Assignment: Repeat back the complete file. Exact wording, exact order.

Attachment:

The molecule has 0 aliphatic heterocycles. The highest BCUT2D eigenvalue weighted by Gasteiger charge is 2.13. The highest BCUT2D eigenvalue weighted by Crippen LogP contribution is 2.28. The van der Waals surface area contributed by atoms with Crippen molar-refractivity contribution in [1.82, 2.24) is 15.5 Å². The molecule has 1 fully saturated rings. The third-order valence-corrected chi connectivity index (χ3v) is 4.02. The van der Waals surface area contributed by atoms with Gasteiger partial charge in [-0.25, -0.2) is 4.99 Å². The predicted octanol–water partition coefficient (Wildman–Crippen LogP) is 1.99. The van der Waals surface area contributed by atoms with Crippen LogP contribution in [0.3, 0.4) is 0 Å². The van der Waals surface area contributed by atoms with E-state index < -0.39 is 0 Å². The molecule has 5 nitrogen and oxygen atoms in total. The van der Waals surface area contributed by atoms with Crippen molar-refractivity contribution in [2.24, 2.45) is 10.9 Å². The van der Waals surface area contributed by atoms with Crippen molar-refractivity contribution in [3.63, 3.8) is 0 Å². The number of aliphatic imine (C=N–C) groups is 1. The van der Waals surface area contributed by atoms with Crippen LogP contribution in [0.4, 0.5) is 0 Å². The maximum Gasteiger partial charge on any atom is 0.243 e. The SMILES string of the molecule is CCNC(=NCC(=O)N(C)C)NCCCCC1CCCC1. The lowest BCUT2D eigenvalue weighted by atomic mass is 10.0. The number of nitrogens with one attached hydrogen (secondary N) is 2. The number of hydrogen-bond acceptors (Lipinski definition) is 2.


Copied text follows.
The molecule has 0 aliphatic heterocycles. The highest BCUT2D eigenvalue weighted by Gasteiger charge is 2.13. The highest BCUT2D eigenvalue weighted by Crippen LogP contribution is 2.28. The van der Waals surface area contributed by atoms with Crippen molar-refractivity contribution in [1.82, 2.24) is 15.5 Å². The molecule has 1 fully saturated rings. The third-order valence-corrected chi connectivity index (χ3v) is 4.02. The van der Waals surface area contributed by atoms with Gasteiger partial charge in [-0.25, -0.2) is 4.99 Å². The predicted octanol–water partition coefficient (Wildman–Crippen LogP) is 1.99. The van der Waals surface area contributed by atoms with Crippen LogP contribution in [0.3, 0.4) is 0 Å². The van der Waals surface area contributed by atoms with E-state index < -0.39 is 0 Å². The molecule has 5 nitrogen and oxygen atoms in total. The van der Waals surface area contributed by atoms with Crippen molar-refractivity contribution in [2.24, 2.45) is 10.9 Å². The van der Waals surface area contributed by atoms with Crippen molar-refractivity contribution in [3.63, 3.8) is 0 Å². The number of aliphatic imine (C=N–C) groups is 1. The van der Waals surface area contributed by atoms with Crippen LogP contribution in [0.4, 0.5) is 0 Å². The maximum Gasteiger partial charge on any atom is 0.243 e. The SMILES string of the molecule is CCNC(=NCC(=O)N(C)C)NCCCCC1CCCC1. The lowest BCUT2D eigenvalue weighted by atomic mass is 10.0. The number of nitrogens with one attached hydrogen (secondary N) is 2. The number of hydrogen-bond acceptors (Lipinski definition) is 2.